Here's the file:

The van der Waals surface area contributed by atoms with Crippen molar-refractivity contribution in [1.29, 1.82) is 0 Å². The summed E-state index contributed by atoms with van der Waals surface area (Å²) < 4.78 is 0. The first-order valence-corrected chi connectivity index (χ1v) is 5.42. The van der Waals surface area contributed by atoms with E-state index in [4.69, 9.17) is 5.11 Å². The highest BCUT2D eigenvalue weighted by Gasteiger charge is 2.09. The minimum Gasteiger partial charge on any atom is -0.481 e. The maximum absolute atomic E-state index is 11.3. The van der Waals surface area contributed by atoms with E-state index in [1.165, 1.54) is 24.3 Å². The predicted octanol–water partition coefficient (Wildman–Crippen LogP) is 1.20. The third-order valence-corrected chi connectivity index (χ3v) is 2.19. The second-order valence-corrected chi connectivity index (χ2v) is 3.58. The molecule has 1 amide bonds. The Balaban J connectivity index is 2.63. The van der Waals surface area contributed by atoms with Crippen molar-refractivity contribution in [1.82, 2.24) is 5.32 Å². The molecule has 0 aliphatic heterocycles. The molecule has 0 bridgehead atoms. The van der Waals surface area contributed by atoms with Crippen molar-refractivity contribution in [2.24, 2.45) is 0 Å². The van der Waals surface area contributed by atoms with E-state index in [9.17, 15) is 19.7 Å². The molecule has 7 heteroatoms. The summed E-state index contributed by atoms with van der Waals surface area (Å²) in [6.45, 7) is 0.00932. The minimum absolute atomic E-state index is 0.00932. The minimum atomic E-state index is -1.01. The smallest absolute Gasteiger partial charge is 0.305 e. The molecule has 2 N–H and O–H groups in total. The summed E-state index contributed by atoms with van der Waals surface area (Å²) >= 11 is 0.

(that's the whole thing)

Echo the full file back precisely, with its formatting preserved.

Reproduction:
The van der Waals surface area contributed by atoms with Crippen molar-refractivity contribution in [1.29, 1.82) is 0 Å². The summed E-state index contributed by atoms with van der Waals surface area (Å²) < 4.78 is 0. The first-order valence-corrected chi connectivity index (χ1v) is 5.42. The van der Waals surface area contributed by atoms with E-state index in [4.69, 9.17) is 5.11 Å². The highest BCUT2D eigenvalue weighted by Gasteiger charge is 2.09. The minimum Gasteiger partial charge on any atom is -0.481 e. The maximum absolute atomic E-state index is 11.3. The van der Waals surface area contributed by atoms with E-state index in [1.165, 1.54) is 24.3 Å². The predicted octanol–water partition coefficient (Wildman–Crippen LogP) is 1.20. The third-order valence-corrected chi connectivity index (χ3v) is 2.19. The second-order valence-corrected chi connectivity index (χ2v) is 3.58. The molecule has 1 amide bonds. The Balaban J connectivity index is 2.63. The van der Waals surface area contributed by atoms with Crippen molar-refractivity contribution in [1.82, 2.24) is 5.32 Å². The molecule has 0 aliphatic heterocycles. The molecule has 0 bridgehead atoms. The van der Waals surface area contributed by atoms with Crippen molar-refractivity contribution in [2.24, 2.45) is 0 Å². The van der Waals surface area contributed by atoms with E-state index in [9.17, 15) is 19.7 Å². The molecule has 7 heteroatoms. The summed E-state index contributed by atoms with van der Waals surface area (Å²) in [6.45, 7) is 0.00932. The minimum absolute atomic E-state index is 0.00932. The minimum atomic E-state index is -1.01. The smallest absolute Gasteiger partial charge is 0.305 e. The molecule has 2 N–H and O–H groups in total. The summed E-state index contributed by atoms with van der Waals surface area (Å²) >= 11 is 0.